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Song of songs, introduction and background

Different backgrounds, and frameworks, for the Song of Songs are almost as numerous as students of the book. There are perhaps more different interpretations of this Book than of any other in the Bible, including Revelation! Plainly, this is a difficult book to place in historical context, and to present in outline form. There are a number of separate short songs, which are clearly related but not necessarily sequential in time. At times it is very difficult to know for sure who is speaking, and to whom the words are being spoken; also, it is difficult to know whether the person or persons to whom the words are being spoken is/are physically present or absent at the time.

The author of the book is not stated (it is not necessarily Solomon: see Song 1:1n). This in itself allows for any number of possible backgrounds and outlines.

As to the historical, or Old Testament, background, this study (following HAW's idea) suggests that the Song of Songs is based on King Hezekiah's attempts to regather the remnant of the Northern Kingdom back to his own Southern Kingdom. This would include especially his effort to reclaim them for the worship of the Temple in Jerusalem.

Only a study of the whole book, in some detail, can prove (or disprove) the reasonableness of this scenario.

Other scenarios are therefore offered, in the Outlines section. The reader may find that one or more of these are perhaps more appealing as a framework for study; and to this the author can make no objection.

Whatever the historical context that gave rise to the Song of Songs in the first place, it is almost universally accepted that -- in an Old Testament context -- the underlying theme is the relationship between the God of Israel and His people (cp Isa 62:4,5; 64:5; Hos 2:16,19). And furthermore that -- in New Testament terms -- the Book is an allegory about Christ and his Bride, the church or ecclesia (cp Mat 25:1; Rom 7:4; 2Co 11:2; Eph 5:32; Rev 19:7; 21:2,9). There is a natural progression and development in these ideas. No matter where the Song of Songs is placed as to its composition and historical context, these spiritual truths will surely be recognized as the primary purpose, and most fulfilling study, of the Book.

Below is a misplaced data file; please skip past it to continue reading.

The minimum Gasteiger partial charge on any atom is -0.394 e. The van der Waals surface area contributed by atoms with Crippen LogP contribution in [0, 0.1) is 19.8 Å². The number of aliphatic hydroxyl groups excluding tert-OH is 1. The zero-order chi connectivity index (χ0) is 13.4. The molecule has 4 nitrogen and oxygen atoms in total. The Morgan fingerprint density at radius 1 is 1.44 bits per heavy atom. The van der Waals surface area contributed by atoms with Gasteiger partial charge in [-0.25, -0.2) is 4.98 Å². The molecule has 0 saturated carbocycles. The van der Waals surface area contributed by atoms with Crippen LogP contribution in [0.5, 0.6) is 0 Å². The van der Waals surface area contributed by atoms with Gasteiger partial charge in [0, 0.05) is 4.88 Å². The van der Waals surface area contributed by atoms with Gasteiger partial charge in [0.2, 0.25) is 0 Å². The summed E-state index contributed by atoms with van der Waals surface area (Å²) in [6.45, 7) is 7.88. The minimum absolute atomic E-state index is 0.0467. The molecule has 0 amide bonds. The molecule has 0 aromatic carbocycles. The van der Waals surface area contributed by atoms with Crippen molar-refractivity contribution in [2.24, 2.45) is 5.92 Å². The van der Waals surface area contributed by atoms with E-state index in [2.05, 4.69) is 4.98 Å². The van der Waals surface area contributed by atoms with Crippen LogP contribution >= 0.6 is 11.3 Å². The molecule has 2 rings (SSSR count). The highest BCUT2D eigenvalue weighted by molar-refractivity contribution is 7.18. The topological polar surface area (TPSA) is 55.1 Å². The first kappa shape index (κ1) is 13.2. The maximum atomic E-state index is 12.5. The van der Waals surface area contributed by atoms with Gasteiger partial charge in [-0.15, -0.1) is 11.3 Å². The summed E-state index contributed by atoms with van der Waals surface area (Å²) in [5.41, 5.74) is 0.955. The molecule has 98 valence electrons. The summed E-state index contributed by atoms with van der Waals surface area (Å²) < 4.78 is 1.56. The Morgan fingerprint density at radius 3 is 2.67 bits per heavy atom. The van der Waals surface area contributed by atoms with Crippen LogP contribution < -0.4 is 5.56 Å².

These twin themes (of God and Israel, and Christ and the body of believers) will receive most of the attention in the verse-by-verse notes that make up the main part of the commentary.

Old Testament background: one possible view

Hezekiah inaugurated a great religious reformation: The temple was cleansed and rehabilitated; idolatry was swept away. He sent messengers throughout all 12 tribes inviting them to renew their allegiance to Yahweh and to come to Jerusalem for the Passover (2Ch 30:5-12,18,21). His intention was no doubt to reunite the nation politically as well as religiously. (The Northern Kingdom was in turmoil with devastations from the Assyrians, and this would appeal to many of the victims therefrom.)

This master plan was thwarted, however, by the invasion of Sennacherib. Only Jerusalem escaped. But the enemy host was overthrown, and there ensued a 15-year period of unmatched peace and prosperity. During this time Hezekiah's wooing of the northern tribes would undoubtedly be resumed (although Scripture does not mention this) -- this time without fear of Assyrian interference.